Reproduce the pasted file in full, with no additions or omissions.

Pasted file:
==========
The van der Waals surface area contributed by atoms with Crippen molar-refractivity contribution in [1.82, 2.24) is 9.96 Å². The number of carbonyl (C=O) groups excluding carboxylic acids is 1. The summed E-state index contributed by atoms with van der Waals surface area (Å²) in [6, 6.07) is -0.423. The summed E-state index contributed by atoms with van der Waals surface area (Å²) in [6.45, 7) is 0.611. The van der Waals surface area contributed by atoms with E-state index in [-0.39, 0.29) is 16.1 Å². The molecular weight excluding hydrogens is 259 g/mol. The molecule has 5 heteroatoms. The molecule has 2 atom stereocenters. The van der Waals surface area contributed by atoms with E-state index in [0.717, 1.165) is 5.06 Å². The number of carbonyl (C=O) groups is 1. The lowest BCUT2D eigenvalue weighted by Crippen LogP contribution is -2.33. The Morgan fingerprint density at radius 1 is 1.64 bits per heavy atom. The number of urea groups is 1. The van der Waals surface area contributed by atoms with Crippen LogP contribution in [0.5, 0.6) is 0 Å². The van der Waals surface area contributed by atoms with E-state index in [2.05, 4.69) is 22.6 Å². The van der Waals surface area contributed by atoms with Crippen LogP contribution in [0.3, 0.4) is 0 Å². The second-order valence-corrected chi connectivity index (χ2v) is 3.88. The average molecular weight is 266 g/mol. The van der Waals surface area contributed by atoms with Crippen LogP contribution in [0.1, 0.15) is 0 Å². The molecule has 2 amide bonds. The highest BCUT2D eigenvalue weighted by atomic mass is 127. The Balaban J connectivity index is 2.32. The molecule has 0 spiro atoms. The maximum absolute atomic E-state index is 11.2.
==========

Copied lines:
The van der Waals surface area contributed by atoms with Crippen molar-refractivity contribution in [1.82, 2.24) is 9.96 Å². The number of carbonyl (C=O) groups excluding carboxylic acids is 1. The summed E-state index contributed by atoms with van der Waals surface area (Å²) in [6, 6.07) is -0.423. The summed E-state index contributed by atoms with van der Waals surface area (Å²) in [6.45, 7) is 0.611. The van der Waals surface area contributed by atoms with E-state index in [-0.39, 0.29) is 16.1 Å². The molecular weight excluding hydrogens is 259 g/mol. The molecule has 5 heteroatoms. The molecule has 2 atom stereocenters. The van der Waals surface area contributed by atoms with E-state index in [0.717, 1.165) is 5.06 Å². The number of carbonyl (C=O) groups is 1. The lowest BCUT2D eigenvalue weighted by Crippen LogP contribution is -2.33. The Morgan fingerprint density at radius 1 is 1.64 bits per heavy atom. The number of urea groups is 1. The van der Waals surface area contributed by atoms with Crippen LogP contribution in [0.5, 0.6) is 0 Å². The van der Waals surface area contributed by atoms with E-state index in [2.05, 4.69) is 22.6 Å². The van der Waals surface area contributed by atoms with Crippen LogP contribution in [0.3, 0.4) is 0 Å². The second-order valence-corrected chi connectivity index (χ2v) is 3.88. The average molecular weight is 266 g/mol. The van der Waals surface area contributed by atoms with Crippen LogP contribution in [0.1, 0.15) is 0 Å². The molecule has 2 amide bonds. The highest BCUT2D eigenvalue weighted by atomic mass is 127. The Balaban J connectivity index is 2.32. The molecule has 0 spiro atoms. The maximum absolute atomic E-state index is 11.2.